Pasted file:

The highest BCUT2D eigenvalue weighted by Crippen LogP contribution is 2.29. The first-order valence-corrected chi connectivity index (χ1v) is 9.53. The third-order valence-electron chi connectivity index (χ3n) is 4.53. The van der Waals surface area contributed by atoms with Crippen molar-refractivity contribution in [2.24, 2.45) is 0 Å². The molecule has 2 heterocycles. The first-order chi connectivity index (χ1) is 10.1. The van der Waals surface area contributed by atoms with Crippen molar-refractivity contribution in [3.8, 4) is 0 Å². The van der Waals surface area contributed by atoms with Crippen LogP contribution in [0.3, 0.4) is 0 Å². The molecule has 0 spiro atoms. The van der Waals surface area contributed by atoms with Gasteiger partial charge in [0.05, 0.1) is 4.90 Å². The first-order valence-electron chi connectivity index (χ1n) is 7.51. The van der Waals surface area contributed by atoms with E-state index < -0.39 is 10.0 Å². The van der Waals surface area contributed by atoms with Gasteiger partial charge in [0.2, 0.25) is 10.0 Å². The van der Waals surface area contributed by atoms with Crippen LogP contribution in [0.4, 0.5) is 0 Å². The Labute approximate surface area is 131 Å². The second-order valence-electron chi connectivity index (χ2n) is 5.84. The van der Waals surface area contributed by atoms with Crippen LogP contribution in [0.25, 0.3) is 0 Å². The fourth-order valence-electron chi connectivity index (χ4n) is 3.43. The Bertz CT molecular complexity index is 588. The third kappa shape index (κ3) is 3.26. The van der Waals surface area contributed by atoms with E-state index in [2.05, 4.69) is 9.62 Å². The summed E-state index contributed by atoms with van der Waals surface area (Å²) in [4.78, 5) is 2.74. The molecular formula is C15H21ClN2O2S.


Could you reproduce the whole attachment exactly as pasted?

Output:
The highest BCUT2D eigenvalue weighted by Crippen LogP contribution is 2.29. The first-order valence-corrected chi connectivity index (χ1v) is 9.53. The third-order valence-electron chi connectivity index (χ3n) is 4.53. The van der Waals surface area contributed by atoms with Crippen molar-refractivity contribution in [2.24, 2.45) is 0 Å². The molecule has 2 heterocycles. The first-order chi connectivity index (χ1) is 10.1. The van der Waals surface area contributed by atoms with Crippen molar-refractivity contribution in [3.8, 4) is 0 Å². The van der Waals surface area contributed by atoms with Crippen LogP contribution in [0.3, 0.4) is 0 Å². The molecule has 0 spiro atoms. The van der Waals surface area contributed by atoms with Gasteiger partial charge in [0.05, 0.1) is 4.90 Å². The first-order valence-electron chi connectivity index (χ1n) is 7.51. The van der Waals surface area contributed by atoms with E-state index < -0.39 is 10.0 Å². The van der Waals surface area contributed by atoms with Gasteiger partial charge in [0.2, 0.25) is 10.0 Å². The van der Waals surface area contributed by atoms with Crippen LogP contribution in [0.4, 0.5) is 0 Å². The Labute approximate surface area is 131 Å². The second-order valence-electron chi connectivity index (χ2n) is 5.84. The van der Waals surface area contributed by atoms with Crippen LogP contribution in [0.25, 0.3) is 0 Å². The fourth-order valence-electron chi connectivity index (χ4n) is 3.43. The Bertz CT molecular complexity index is 588. The third kappa shape index (κ3) is 3.26. The van der Waals surface area contributed by atoms with E-state index in [2.05, 4.69) is 9.62 Å². The summed E-state index contributed by atoms with van der Waals surface area (Å²) in [4.78, 5) is 2.74. The molecular formula is C15H21ClN2O2S.